Hence, it was decided to explore another synthesis technique, laughter concatenation, which is known for better audio quality than HMM-based synthesis, but is also less flexible. In the case of concatenation, instead of getting the phonetic transcriptions from the generation algorithm to further synthesize them, we directly play the sound of the syllable selected by the generation algorithm. An example video is displayed below (Video 2). The audio quality is indeed better than HMM-based synthesis, at the cost of a lack of flexibility. For instance, changing the pitch in real-time is difficult with that technique, and could only be performed at the cost of a drop in audio quality. Some repetitions of sounds can also appear, which may be disturbing in the long term.

Real-time laughter synthesis performed by concatenating syllables. The user is controlling the green intensity slider on the top of the screen. The choice of selected syllables can be modified by clicking on the square on the top left, as is illustrated in the video for successively favoring the vowel “a”, the vowel “e”, and breathing sounds.

The competition between the two synthesis techniques remains open and the preference of one method over the other depends on the application (is flexibility important, etc.?). Further research is currently performed at UMONS to improve and evaluate the two techniques.

----- References:

Astrinaki, M., D'Alessandro, N., Reboursière, L., Moinet, A., & Dutoit, T. (2013). Mage 2.0: New features and its application in the development of a talking guitar. 13th Conference on New Interfaces for Musical Expression (NIME'13). Daejon and Seoul, South Korea.

Urbain, J., Cakmak, H., Charlier, A., Denti, M., & Dutoit, T. (2014). Arousal-driven Synthesis of Laughter. IEEE Journal of Selected Topics in Signal Processing, 8(2), 273-284.

[1] The syllable is selected from a repository of available syllables; for each syllable in the repository, a target cost is defined as the distance between the target intensity (given by the user) and the syllable intensity; for each syllable in the repository, a concatenation cost is defined as the Ngram probability of adding the syllable transcription to the already selected transcription; the selected syllable is the one with the lowest total cost (target + concatenation).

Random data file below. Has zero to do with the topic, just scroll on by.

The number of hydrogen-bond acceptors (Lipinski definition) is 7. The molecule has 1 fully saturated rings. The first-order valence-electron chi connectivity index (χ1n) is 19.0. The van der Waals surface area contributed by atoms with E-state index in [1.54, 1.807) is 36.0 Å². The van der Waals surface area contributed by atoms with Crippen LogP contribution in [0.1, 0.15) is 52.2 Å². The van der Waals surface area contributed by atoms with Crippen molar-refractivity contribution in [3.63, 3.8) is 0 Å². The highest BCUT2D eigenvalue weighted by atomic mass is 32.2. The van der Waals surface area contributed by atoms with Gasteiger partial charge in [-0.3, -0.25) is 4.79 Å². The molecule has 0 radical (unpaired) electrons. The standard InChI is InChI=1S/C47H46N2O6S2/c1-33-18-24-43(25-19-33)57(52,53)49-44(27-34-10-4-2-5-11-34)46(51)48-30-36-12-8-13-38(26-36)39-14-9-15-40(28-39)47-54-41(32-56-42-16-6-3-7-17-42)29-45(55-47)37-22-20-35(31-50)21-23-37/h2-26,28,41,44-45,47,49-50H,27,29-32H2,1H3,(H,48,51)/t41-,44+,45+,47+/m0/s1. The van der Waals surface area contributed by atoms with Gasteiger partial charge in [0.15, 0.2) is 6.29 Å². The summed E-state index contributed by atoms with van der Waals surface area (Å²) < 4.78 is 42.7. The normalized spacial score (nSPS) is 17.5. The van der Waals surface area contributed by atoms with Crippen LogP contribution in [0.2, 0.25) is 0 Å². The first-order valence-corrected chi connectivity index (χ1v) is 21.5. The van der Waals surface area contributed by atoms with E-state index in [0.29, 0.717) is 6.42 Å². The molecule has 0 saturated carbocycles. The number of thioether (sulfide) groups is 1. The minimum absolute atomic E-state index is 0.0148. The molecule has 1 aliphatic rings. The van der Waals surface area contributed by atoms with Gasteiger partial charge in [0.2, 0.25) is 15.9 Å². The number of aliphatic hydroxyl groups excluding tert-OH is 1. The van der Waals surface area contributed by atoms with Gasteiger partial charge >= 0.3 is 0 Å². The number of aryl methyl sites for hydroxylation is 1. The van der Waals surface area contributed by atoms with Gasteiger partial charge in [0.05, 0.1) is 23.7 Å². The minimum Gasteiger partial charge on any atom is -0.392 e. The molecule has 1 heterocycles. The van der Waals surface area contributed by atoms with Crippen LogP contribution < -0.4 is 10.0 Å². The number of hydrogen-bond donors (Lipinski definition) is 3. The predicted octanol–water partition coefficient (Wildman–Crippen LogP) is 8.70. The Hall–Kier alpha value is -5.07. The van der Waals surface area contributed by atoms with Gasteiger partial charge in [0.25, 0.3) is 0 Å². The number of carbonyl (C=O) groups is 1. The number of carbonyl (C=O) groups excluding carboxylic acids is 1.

Laughter data collection in Peru

Posted on Mon 01 Sep 2014
One of the goals of Work Package 1 in the ILHAIRE project was to create a multicultural and multimodal database of laughter. The multimodal part of the database was achieved through the collaboration of the Queen’s University Belfast and University of Augsburg teams. Together we set up a multimodal recording installation that was capable of recording four people in conversation at a time. This used Four kinect systems to capture movement data, four HD webcams for the visual components, and four high quality microphones for the auditory streams of data. This data required nine computers and a Network Attached Storage device capable of storing fifteen terabytes of data. All the various streams of data were synchronized using the Social Signal Interpretation (SSI) software developed by the University of Augsburg team.

We used this setup to record two parts of the ILHAIRE laughter database, the Belfast Storytelling Database which sought to capture hilarious laughter, and the Belfast Conversational Dyads that sought to capture conversational laughter. In the end both contained large quantities of laughter that could be catgorised as hilarious and conversational. In the Belfast Storytelling Database we addressed some of our multicultural goals by using two linguistic groups English speakers and Spanish speakers. However, the multicultural goal of the work package had been to test in a place that was not European and had relatively little interaction with WEIRD (Western, Educated, Industrialized, Rich, and Democratic) people. We chose to do some testing in Peru as the Queen’s University team had previously collected recordings of emotional material in Peru as part of the Belfast Induced Natural Emotion Database.

Adding this truly multicultural component to the database presented many challenges, not least of which was converting a fairly static hardware installation into something that was more mobile. However, we also wanted to keep the set up as similar as possible to that used in the Belfast data collection sessions so that we could have comparable data. We decided to test dyads and groups of three using our conversational task as it was the most natural of our tasks.

In creating our mobile strategy we decided to bring the sensor equipment and rent computers while we were out there. We came to an agreement with a local internet café to rent their computers for the duration of the project. Storage presented a problem but we took three 2 terabyte portable drives with us as storage. Packed up the equipment in a flight box and headed to a town called Chincha Alta in coastal Peru.